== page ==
Call to Action: Helping Immigrants in Essex County

Protesters have targeted the Essex County Correctional Facility, which holds about 800 people who have been arrested on immigration charges. Photo credit: Mel Evans/Associated Press

Protesters at the Essex County Correctional Facility. Photo credit: Mel Evans/Associated Press

Dear Friends:
I hope everyone is having a great holiday season. I am writing to let you know about two social actions you can take to help immigrants in Essex County.

1) Join Faith in Essex on 10/23 at 7pm at the Newark Hall of Records for the Board of Chosen Freeholders meeting to insist on ACLU-endorsed civilian oversight for Essex County Correctional Facility. This is a very important meeting where I believe the ordinance for the civilian oversight board that the ACLU is recommending will be introduced.

Please let me know (email hidden; JavaScript is required) if you plan to go to the Freeholders meeting and if so, let’s work in car pooling.

2) Send the email below to County Executive Joseph D. Vincenzo and the Board of Chosen Freeholders.

Also, here is a NY Times article regarding the issue in Essex County and the contract with ICE to incarcerate undocumented people.
Thanks so much.

Suggested Email Script to County Executive Joseph D. Vincenzo and the Board of Chosen Freeholders

Subject: ECCF Civilian Oversight

Dear County Executive DiVincenzo, President Gill, and Board of Chosen Freeholders,

As a person of faith and citizen of Essex County, I insist that County Freeholders establish an oversight board for the Essex County Correctional Facility. 

In light of recent reports of sexual and physical abuse, egregious food safety violations, and other serious problems at ECCF, the need for community oversight is urgent. An independent and permanent community oversight board is essential to providing accountability and restoring trust between county leadership and the broader Essex County community.

The oversight board must have broad jurisdiction. 

The oversight board must have the power to review and issue recommendations on all matters that affect the health, safety, or basic rights of people in ECCF. The county must not place time limits on initiating board review, nor impose other arbitrary constraints that would prevent oversight.

The oversight board must issue reports that are available to the public. 

Providing public reporting and transparency through the oversight board will empower members of the public with a meaningful role in the oversight process. All reports must be posted online and made accessible to the public, with any redactions necessary to protect individual privacy.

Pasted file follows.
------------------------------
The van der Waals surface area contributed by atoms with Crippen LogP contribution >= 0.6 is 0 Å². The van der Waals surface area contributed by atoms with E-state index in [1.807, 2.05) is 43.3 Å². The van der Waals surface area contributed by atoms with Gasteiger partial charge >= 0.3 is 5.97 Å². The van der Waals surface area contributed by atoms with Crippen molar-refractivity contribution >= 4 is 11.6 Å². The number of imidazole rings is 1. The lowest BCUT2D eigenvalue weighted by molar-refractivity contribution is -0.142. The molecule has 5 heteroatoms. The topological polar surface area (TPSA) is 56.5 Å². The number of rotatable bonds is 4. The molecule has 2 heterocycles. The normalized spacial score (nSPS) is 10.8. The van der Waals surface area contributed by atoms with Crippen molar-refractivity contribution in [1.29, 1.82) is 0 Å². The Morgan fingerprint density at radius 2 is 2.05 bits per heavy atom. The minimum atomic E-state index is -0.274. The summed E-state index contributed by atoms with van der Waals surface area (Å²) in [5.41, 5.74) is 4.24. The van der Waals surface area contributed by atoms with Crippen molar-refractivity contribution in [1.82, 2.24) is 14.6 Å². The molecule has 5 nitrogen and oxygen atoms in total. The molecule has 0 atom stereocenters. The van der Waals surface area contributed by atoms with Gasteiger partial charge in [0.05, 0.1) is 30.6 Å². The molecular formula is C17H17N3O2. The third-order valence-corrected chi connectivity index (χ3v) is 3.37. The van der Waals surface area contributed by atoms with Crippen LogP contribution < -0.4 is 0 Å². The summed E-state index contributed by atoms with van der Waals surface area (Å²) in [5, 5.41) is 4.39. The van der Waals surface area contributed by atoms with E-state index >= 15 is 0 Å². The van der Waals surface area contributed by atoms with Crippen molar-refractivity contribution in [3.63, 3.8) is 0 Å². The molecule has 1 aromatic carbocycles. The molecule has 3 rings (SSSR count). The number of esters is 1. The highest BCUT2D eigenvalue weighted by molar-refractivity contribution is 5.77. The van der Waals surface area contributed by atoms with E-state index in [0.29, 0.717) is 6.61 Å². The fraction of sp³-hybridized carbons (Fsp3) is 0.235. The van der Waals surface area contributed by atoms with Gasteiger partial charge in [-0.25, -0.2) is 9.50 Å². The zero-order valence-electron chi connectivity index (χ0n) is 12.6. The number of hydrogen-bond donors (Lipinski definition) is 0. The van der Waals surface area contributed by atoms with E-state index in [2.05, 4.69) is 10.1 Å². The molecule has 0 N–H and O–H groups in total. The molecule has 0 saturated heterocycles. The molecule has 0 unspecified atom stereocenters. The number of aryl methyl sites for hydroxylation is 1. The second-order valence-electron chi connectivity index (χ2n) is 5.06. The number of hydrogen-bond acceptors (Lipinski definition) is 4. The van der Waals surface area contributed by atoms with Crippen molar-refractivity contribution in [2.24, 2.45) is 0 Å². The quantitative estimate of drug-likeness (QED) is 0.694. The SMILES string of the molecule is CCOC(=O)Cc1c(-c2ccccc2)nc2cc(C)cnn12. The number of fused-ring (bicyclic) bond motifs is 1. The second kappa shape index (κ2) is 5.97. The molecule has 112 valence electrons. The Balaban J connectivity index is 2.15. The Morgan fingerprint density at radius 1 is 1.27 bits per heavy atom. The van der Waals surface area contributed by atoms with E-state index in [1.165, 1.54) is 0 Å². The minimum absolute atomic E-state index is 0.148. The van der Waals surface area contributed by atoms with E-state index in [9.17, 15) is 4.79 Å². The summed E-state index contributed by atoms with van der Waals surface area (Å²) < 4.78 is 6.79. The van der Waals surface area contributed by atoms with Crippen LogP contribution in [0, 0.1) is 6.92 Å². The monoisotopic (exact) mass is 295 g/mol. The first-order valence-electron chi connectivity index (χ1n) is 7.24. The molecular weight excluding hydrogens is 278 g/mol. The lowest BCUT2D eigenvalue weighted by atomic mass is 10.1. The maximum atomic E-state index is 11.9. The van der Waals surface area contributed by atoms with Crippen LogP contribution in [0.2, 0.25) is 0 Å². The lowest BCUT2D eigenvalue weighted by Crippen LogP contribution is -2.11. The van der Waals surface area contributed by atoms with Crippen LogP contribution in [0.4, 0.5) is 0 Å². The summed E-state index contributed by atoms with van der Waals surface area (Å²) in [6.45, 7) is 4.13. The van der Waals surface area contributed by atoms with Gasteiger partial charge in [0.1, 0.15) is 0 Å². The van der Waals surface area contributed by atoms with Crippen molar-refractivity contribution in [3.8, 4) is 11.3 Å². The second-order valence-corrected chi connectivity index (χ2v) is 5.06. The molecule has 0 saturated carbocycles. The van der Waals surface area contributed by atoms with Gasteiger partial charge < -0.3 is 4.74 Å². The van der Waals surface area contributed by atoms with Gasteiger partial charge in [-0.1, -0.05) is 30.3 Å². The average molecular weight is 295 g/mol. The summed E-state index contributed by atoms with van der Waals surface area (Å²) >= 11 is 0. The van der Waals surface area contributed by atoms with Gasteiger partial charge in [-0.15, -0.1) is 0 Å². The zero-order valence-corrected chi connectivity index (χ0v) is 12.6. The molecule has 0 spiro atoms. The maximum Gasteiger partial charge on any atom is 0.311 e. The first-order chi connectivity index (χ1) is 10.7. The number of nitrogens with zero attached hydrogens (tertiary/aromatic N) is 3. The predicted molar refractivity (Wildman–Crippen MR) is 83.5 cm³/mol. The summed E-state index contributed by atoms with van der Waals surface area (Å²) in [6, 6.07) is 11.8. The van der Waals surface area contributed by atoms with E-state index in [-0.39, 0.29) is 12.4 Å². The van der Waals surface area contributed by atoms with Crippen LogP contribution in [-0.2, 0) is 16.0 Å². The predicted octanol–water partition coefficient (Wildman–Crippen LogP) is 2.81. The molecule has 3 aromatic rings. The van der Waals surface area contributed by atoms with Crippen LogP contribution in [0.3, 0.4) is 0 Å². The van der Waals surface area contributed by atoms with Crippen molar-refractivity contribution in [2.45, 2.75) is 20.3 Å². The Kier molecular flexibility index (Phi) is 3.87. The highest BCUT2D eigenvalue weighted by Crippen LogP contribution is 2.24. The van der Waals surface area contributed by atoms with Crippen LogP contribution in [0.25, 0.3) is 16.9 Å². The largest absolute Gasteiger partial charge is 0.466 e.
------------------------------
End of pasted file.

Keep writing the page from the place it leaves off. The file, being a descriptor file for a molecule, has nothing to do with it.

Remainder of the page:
The oversight board must have broad access to ECCF records and facilities. 

The board must be equipped with all of the necessary resources to fulfill its oversight of ECCF, including full access to all relevant records, permission to make unannounced visits to the facility, and the ability to interview all people held at the facility, including immigration detainees.

The oversight board’s appointment process must be driven by community groups and the public. 

To ensure that the board is responsive to the community, community organizations with relevant expertise should nominate oversight board members. The board must include at least one person who has experienced detention or incarceration, as well as experts on medical care, the rights of criminal defendants, racial justice, immigrants’ rights, and rights of the LGBTQ+ community.

There must be a way for the board to receive individual complaints. 

People inside ECCF and third parties must be permitted to file complaints with the board, including anonymously, and the Board must be empowered to independently investigate individual complaints, with respect to both individual incidents and systemic problems.

The oversight board must have a sufficient budget that allows for full staffing. 

The ordinance must ensure that the county invests in a dedicated staff and budget for the board.

We are hopeful that in establishing an oversight board that adheres to the ACLU-NJ’s proposal, Essex County may become a model for the rest of the country.


Contact information for County Executive DiVincenzo and Freeholders

Joseph DiVincenzo, County Executive:
973-621-4400 / email hidden; JavaScript is required

Brendan Gill, President, at-large:
973-621-4479 /

Patricia Sebold, at-large: 973-621-4484 /

Rufus Johnson, at-large: 973-621-4483 /

Romaine Graham, at-large: 973-621-5680 /

Robert Mercado, District 1 (Newark: North Ward, East Ward, parts of Central, South & West Wards)
973-621-4477 /

Wayne Richardson, District 2 (Newark: parts of South & Central wards; Irvington; Maplewood)
973-621-6457 /

Tyshammie Cooper, District 3 (Newark: part of West Ward; East Orange, Orange and South Orange)
973-621-4473 /

Leonard Luciano, District 4 (Caldwell, Cedar Grove, Essex Fells, Fairfield, Livingston, Millburn, Roseland, Verona, W. Caldwell and W. Orange)
973-621-4481 /

Carlos Pomares, District 5 (Belleville, Bloomfield, Glen Ridge, Montclair, Nutley)
973-621-4467 /

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One thought on “Call to Action: Helping Immigrants in Essex County

  1. A noble and admirable effort. I tried to email the Freeholders and the County Executive by clicking on the links provided, but they do not seem to work.

What do you think?